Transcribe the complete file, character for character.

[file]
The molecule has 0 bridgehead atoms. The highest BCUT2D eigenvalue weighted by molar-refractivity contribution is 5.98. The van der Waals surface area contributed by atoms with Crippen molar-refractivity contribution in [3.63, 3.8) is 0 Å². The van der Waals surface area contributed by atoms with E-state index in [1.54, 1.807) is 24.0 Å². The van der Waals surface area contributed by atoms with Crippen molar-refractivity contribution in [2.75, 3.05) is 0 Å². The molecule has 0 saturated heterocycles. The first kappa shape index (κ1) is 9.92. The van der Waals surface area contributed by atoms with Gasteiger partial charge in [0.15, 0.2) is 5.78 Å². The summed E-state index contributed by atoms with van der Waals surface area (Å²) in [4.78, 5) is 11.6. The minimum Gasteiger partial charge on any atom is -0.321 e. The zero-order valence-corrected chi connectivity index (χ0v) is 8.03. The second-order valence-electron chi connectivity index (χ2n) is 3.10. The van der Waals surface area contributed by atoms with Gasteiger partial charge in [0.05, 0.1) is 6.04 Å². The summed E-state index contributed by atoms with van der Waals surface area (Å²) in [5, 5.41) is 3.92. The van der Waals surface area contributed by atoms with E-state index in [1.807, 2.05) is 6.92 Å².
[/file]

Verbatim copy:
The molecule has 0 bridgehead atoms. The highest BCUT2D eigenvalue weighted by molar-refractivity contribution is 5.98. The van der Waals surface area contributed by atoms with Crippen molar-refractivity contribution in [3.63, 3.8) is 0 Å². The van der Waals surface area contributed by atoms with E-state index in [1.54, 1.807) is 24.0 Å². The van der Waals surface area contributed by atoms with Crippen molar-refractivity contribution in [2.75, 3.05) is 0 Å². The molecule has 0 saturated heterocycles. The first kappa shape index (κ1) is 9.92. The van der Waals surface area contributed by atoms with Gasteiger partial charge in [0.15, 0.2) is 5.78 Å². The summed E-state index contributed by atoms with van der Waals surface area (Å²) in [4.78, 5) is 11.6. The minimum Gasteiger partial charge on any atom is -0.321 e. The zero-order valence-corrected chi connectivity index (χ0v) is 8.03. The second-order valence-electron chi connectivity index (χ2n) is 3.10. The van der Waals surface area contributed by atoms with Gasteiger partial charge in [0.05, 0.1) is 6.04 Å². The summed E-state index contributed by atoms with van der Waals surface area (Å²) in [5, 5.41) is 3.92. The van der Waals surface area contributed by atoms with E-state index in [1.807, 2.05) is 6.92 Å².